Shalanda Young, President Joe Biden’s pick for deputy budget director, said that abortion is “a matter of economic and racial justice.”
Young’s opinion on abortion went public after her nomination moved forward out of the Senate Budget Committee and Senate Homeland Security and Governmental Affairs Committee.
Young earned bipartisan support on Capitol Hill, but 15 of the 18 Republicans who sit on both committees ultimately voted against advancing her nomination.
The Republican senators who voted against Young cited her view on the Hyde Amendment, the law that prohibits federal tax dollars from funding abortions, except in cases of rape, incest, or to save the life of the mother.
Young told senators that eliminating the Hyde Amendment is necessary to promote “racial justice.”
“The President has spoken in favor of Congress ending the Hyde Amendment as part of his commitment to providing comprehensive health care for all women,” Young said.
“Further, eliminating the Hyde Amendment is a matter of economic and racial justice because it most significantly impacts Medicaid recipients, who are low-income and more likely to be women of color,” she added.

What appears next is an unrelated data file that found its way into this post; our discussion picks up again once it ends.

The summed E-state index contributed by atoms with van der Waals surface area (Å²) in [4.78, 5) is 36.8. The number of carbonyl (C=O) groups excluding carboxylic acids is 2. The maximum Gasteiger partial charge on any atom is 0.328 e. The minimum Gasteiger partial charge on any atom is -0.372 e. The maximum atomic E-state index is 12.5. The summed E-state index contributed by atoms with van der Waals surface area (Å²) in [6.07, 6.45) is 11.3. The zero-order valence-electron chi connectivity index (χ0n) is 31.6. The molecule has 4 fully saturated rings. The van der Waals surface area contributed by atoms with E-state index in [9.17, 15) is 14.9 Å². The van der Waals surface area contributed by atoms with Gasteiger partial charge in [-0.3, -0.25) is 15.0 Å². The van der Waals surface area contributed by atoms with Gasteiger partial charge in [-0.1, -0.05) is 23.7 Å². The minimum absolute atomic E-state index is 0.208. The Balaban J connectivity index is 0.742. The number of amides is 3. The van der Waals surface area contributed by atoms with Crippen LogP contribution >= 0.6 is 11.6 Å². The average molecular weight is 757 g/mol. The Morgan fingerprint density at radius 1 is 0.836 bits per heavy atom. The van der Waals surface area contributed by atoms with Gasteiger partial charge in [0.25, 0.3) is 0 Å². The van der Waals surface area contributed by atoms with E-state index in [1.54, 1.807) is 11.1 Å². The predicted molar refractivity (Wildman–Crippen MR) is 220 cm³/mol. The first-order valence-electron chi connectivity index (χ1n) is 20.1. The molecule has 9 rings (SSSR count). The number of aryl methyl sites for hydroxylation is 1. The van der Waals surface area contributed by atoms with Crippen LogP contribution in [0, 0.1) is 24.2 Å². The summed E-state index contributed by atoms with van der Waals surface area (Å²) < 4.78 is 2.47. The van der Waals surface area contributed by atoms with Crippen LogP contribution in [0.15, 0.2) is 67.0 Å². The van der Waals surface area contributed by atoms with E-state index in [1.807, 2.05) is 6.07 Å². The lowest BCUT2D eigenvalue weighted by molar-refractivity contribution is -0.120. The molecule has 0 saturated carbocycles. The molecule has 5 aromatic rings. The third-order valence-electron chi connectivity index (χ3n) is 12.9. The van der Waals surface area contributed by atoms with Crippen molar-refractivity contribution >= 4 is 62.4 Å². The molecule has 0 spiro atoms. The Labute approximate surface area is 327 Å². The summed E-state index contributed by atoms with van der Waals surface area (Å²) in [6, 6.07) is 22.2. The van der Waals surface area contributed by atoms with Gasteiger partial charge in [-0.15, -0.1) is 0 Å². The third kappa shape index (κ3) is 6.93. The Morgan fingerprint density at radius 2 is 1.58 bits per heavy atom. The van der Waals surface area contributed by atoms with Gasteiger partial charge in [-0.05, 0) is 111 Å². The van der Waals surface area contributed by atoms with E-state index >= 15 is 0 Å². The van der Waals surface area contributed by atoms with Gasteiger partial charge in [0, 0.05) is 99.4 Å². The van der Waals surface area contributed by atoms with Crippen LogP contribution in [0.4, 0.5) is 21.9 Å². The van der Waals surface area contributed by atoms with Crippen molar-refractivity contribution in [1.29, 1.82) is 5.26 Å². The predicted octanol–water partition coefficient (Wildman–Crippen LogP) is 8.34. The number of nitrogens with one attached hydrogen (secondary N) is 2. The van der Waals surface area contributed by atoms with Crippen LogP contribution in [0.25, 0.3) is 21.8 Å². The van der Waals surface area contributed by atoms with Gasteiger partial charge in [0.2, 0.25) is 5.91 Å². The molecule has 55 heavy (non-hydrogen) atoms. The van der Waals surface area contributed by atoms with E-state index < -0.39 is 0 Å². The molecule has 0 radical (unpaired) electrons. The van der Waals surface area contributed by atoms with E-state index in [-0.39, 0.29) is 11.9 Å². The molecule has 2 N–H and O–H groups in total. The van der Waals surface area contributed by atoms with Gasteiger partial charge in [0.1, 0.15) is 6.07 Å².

Ohio Senator Rob Portman (R) said he initially supported Young’s nomination. But after he learned of her position on the Hyde Amendment, he changed his mind.
“I had planned to support Ms. Young based on her testimony before the committee,” Portman said. “In reviewing her answers to the committee’s questions for the record, though, I’ve got to say I was really troubled by her responses, particularly her strong advocacy for eliminating the Hyde amendment.”
Surprisingly, Senator Lindsey Graham (R-S.C.), the ranking member of the Budget Committee, voted to advance Young’s nomination. However, he did want reassurances that she would not support regulation that “changes Hyde or chips away at it.”
Senate Homeland Security Chairman Gary Peters (D-Mich.) expressed concern over sudden opposition by Republicans. He said Young’s views are “fact.”
“In her written responses, Ms. Young stated that ending the Hyde amendment is a matter of economic and racial justice because its impact is felt most among low-income women of color. This is simply a statement of fact,” Peters said. “But she also confirmed that she will follow current law, which includes the Hyde amendment. So I have a hard time following the objections of my Republican colleagues.”